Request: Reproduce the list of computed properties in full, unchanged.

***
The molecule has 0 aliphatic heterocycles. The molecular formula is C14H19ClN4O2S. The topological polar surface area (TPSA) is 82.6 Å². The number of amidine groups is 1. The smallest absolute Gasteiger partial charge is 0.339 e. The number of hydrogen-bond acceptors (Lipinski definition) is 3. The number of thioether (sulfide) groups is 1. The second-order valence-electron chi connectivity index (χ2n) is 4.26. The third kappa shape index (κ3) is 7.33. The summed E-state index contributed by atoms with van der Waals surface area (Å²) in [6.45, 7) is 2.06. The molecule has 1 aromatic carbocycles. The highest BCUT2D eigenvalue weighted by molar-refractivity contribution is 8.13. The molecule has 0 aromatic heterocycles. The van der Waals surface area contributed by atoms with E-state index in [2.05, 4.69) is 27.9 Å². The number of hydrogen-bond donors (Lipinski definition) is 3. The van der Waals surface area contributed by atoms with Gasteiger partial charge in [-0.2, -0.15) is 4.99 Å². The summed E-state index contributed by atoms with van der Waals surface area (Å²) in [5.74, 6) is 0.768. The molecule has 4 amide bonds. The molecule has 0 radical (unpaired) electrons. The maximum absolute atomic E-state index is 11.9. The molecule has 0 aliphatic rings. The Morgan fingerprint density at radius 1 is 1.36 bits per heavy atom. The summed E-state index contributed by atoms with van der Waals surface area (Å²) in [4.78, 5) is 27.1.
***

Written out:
The molecule has 0 aliphatic heterocycles. The molecular formula is C14H19ClN4O2S. The topological polar surface area (TPSA) is 82.6 Å². The number of amidine groups is 1. The smallest absolute Gasteiger partial charge is 0.339 e. The number of hydrogen-bond acceptors (Lipinski definition) is 3. The number of thioether (sulfide) groups is 1. The second-order valence-electron chi connectivity index (χ2n) is 4.26. The third kappa shape index (κ3) is 7.33. The summed E-state index contributed by atoms with van der Waals surface area (Å²) in [6.45, 7) is 2.06. The molecule has 1 aromatic carbocycles. The highest BCUT2D eigenvalue weighted by molar-refractivity contribution is 8.13. The molecule has 0 aromatic heterocycles. The van der Waals surface area contributed by atoms with E-state index in [2.05, 4.69) is 27.9 Å². The number of hydrogen-bond donors (Lipinski definition) is 3. The van der Waals surface area contributed by atoms with Gasteiger partial charge in [-0.2, -0.15) is 4.99 Å². The summed E-state index contributed by atoms with van der Waals surface area (Å²) in [5.74, 6) is 0.768. The molecule has 4 amide bonds. The molecule has 0 radical (unpaired) electrons. The maximum absolute atomic E-state index is 11.9. The molecule has 0 aliphatic rings. The Morgan fingerprint density at radius 1 is 1.36 bits per heavy atom. The summed E-state index contributed by atoms with van der Waals surface area (Å²) in [4.78, 5) is 27.1.